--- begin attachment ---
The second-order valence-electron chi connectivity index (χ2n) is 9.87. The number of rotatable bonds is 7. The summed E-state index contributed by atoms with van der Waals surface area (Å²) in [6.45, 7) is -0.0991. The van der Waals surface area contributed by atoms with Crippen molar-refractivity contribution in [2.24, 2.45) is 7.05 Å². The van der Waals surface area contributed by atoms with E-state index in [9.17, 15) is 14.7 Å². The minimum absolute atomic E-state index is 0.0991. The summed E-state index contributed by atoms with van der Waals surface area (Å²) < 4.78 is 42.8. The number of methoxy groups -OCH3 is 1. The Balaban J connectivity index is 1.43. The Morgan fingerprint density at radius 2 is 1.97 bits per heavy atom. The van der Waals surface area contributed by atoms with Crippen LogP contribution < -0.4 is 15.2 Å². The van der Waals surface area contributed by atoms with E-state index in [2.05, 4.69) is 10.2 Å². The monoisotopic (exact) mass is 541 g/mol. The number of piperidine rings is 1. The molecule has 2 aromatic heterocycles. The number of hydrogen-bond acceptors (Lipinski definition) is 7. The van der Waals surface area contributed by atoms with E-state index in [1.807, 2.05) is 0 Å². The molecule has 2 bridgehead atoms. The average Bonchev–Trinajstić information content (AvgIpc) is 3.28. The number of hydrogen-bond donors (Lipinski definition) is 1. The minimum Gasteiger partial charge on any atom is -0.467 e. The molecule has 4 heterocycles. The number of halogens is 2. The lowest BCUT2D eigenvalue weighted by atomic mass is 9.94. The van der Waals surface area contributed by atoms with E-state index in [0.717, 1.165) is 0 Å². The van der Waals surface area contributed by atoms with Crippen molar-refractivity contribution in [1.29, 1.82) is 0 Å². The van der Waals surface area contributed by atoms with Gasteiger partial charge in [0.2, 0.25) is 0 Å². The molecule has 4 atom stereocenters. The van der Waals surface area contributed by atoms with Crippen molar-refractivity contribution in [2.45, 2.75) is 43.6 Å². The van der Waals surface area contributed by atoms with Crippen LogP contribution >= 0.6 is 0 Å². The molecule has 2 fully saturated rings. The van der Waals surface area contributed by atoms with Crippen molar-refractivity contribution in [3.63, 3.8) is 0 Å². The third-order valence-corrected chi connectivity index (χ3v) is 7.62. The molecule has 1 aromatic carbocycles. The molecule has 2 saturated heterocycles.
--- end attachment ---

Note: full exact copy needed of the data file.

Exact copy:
The second-order valence-electron chi connectivity index (χ2n) is 9.87. The number of rotatable bonds is 7. The summed E-state index contributed by atoms with van der Waals surface area (Å²) in [6.45, 7) is -0.0991. The van der Waals surface area contributed by atoms with Crippen molar-refractivity contribution in [2.24, 2.45) is 7.05 Å². The van der Waals surface area contributed by atoms with E-state index in [9.17, 15) is 14.7 Å². The minimum absolute atomic E-state index is 0.0991. The summed E-state index contributed by atoms with van der Waals surface area (Å²) < 4.78 is 42.8. The number of methoxy groups -OCH3 is 1. The Balaban J connectivity index is 1.43. The Morgan fingerprint density at radius 2 is 1.97 bits per heavy atom. The van der Waals surface area contributed by atoms with Crippen LogP contribution < -0.4 is 15.2 Å². The van der Waals surface area contributed by atoms with E-state index in [2.05, 4.69) is 10.2 Å². The monoisotopic (exact) mass is 541 g/mol. The number of piperidine rings is 1. The molecule has 2 aromatic heterocycles. The number of hydrogen-bond acceptors (Lipinski definition) is 7. The van der Waals surface area contributed by atoms with E-state index in [1.807, 2.05) is 0 Å². The molecule has 2 bridgehead atoms. The average Bonchev–Trinajstić information content (AvgIpc) is 3.28. The number of hydrogen-bond donors (Lipinski definition) is 1. The minimum Gasteiger partial charge on any atom is -0.467 e. The molecule has 4 heterocycles. The number of halogens is 2. The lowest BCUT2D eigenvalue weighted by atomic mass is 9.94. The van der Waals surface area contributed by atoms with E-state index in [0.717, 1.165) is 0 Å². The van der Waals surface area contributed by atoms with Crippen molar-refractivity contribution in [1.29, 1.82) is 0 Å². The van der Waals surface area contributed by atoms with Gasteiger partial charge in [0.2, 0.25) is 0 Å². The molecule has 4 atom stereocenters. The van der Waals surface area contributed by atoms with Crippen molar-refractivity contribution in [2.45, 2.75) is 43.6 Å². The van der Waals surface area contributed by atoms with Crippen LogP contribution >= 0.6 is 0 Å². The molecule has 2 fully saturated rings. The van der Waals surface area contributed by atoms with Crippen molar-refractivity contribution in [3.63, 3.8) is 0 Å². The third-order valence-corrected chi connectivity index (χ3v) is 7.62. The molecule has 1 aromatic carbocycles. The molecule has 2 saturated heterocycles.